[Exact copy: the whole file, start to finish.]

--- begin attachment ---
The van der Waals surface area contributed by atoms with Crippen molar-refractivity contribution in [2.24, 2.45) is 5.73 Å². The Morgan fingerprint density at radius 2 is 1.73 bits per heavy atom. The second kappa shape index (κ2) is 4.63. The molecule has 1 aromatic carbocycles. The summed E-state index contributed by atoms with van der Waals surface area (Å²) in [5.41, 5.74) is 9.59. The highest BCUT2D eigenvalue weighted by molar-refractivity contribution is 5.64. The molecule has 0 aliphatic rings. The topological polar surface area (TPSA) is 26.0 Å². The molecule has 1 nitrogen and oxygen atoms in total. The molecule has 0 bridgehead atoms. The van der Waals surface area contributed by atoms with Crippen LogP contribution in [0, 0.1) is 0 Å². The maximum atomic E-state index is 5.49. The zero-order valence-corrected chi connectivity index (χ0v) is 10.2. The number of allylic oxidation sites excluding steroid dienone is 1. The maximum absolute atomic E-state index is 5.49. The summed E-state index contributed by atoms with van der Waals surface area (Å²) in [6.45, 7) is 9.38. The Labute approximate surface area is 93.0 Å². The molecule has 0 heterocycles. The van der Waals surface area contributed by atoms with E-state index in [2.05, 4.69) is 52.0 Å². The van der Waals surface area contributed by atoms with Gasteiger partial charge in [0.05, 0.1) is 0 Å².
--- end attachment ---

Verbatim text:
The van der Waals surface area contributed by atoms with Crippen molar-refractivity contribution in [2.24, 2.45) is 5.73 Å². The Morgan fingerprint density at radius 2 is 1.73 bits per heavy atom. The second kappa shape index (κ2) is 4.63. The molecule has 1 aromatic carbocycles. The summed E-state index contributed by atoms with van der Waals surface area (Å²) in [5.41, 5.74) is 9.59. The highest BCUT2D eigenvalue weighted by molar-refractivity contribution is 5.64. The molecule has 0 aliphatic rings. The topological polar surface area (TPSA) is 26.0 Å². The molecule has 1 nitrogen and oxygen atoms in total. The molecule has 0 bridgehead atoms. The van der Waals surface area contributed by atoms with Crippen LogP contribution in [0, 0.1) is 0 Å². The maximum atomic E-state index is 5.49. The zero-order valence-corrected chi connectivity index (χ0v) is 10.2. The number of allylic oxidation sites excluding steroid dienone is 1. The maximum absolute atomic E-state index is 5.49. The summed E-state index contributed by atoms with van der Waals surface area (Å²) in [6.45, 7) is 9.38. The Labute approximate surface area is 93.0 Å². The molecule has 0 heterocycles. The van der Waals surface area contributed by atoms with E-state index in [2.05, 4.69) is 52.0 Å². The van der Waals surface area contributed by atoms with Gasteiger partial charge in [0.05, 0.1) is 0 Å².